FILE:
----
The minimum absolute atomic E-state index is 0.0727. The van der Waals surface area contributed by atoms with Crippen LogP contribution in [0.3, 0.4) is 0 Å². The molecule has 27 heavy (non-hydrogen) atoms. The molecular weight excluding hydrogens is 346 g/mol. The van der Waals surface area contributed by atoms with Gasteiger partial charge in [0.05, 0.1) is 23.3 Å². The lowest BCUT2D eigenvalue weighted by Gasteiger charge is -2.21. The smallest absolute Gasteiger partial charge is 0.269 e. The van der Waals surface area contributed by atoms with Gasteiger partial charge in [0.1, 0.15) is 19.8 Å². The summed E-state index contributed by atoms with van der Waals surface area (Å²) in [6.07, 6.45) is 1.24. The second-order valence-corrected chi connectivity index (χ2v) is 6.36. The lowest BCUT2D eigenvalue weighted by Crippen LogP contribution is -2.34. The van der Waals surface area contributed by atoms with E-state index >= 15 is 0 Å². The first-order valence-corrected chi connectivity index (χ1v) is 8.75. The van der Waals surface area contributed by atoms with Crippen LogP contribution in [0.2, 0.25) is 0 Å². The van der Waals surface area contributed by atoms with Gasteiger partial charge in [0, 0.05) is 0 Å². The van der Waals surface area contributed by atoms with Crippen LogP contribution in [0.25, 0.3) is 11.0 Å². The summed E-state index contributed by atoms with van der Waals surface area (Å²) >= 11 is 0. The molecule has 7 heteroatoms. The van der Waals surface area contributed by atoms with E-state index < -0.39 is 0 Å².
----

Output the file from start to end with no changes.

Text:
The minimum absolute atomic E-state index is 0.0727. The van der Waals surface area contributed by atoms with Crippen LogP contribution in [0.3, 0.4) is 0 Å². The molecule has 27 heavy (non-hydrogen) atoms. The molecular weight excluding hydrogens is 346 g/mol. The van der Waals surface area contributed by atoms with Gasteiger partial charge in [0.05, 0.1) is 23.3 Å². The lowest BCUT2D eigenvalue weighted by Gasteiger charge is -2.21. The smallest absolute Gasteiger partial charge is 0.269 e. The van der Waals surface area contributed by atoms with Gasteiger partial charge in [0.1, 0.15) is 19.8 Å². The summed E-state index contributed by atoms with van der Waals surface area (Å²) in [6.07, 6.45) is 1.24. The second-order valence-corrected chi connectivity index (χ2v) is 6.36. The lowest BCUT2D eigenvalue weighted by Crippen LogP contribution is -2.34. The van der Waals surface area contributed by atoms with E-state index >= 15 is 0 Å². The first-order valence-corrected chi connectivity index (χ1v) is 8.75. The van der Waals surface area contributed by atoms with Crippen LogP contribution in [0.2, 0.25) is 0 Å². The van der Waals surface area contributed by atoms with Gasteiger partial charge in [0, 0.05) is 0 Å². The van der Waals surface area contributed by atoms with Crippen LogP contribution in [0.25, 0.3) is 11.0 Å². The summed E-state index contributed by atoms with van der Waals surface area (Å²) >= 11 is 0. The molecule has 7 heteroatoms. The van der Waals surface area contributed by atoms with E-state index < -0.39 is 0 Å².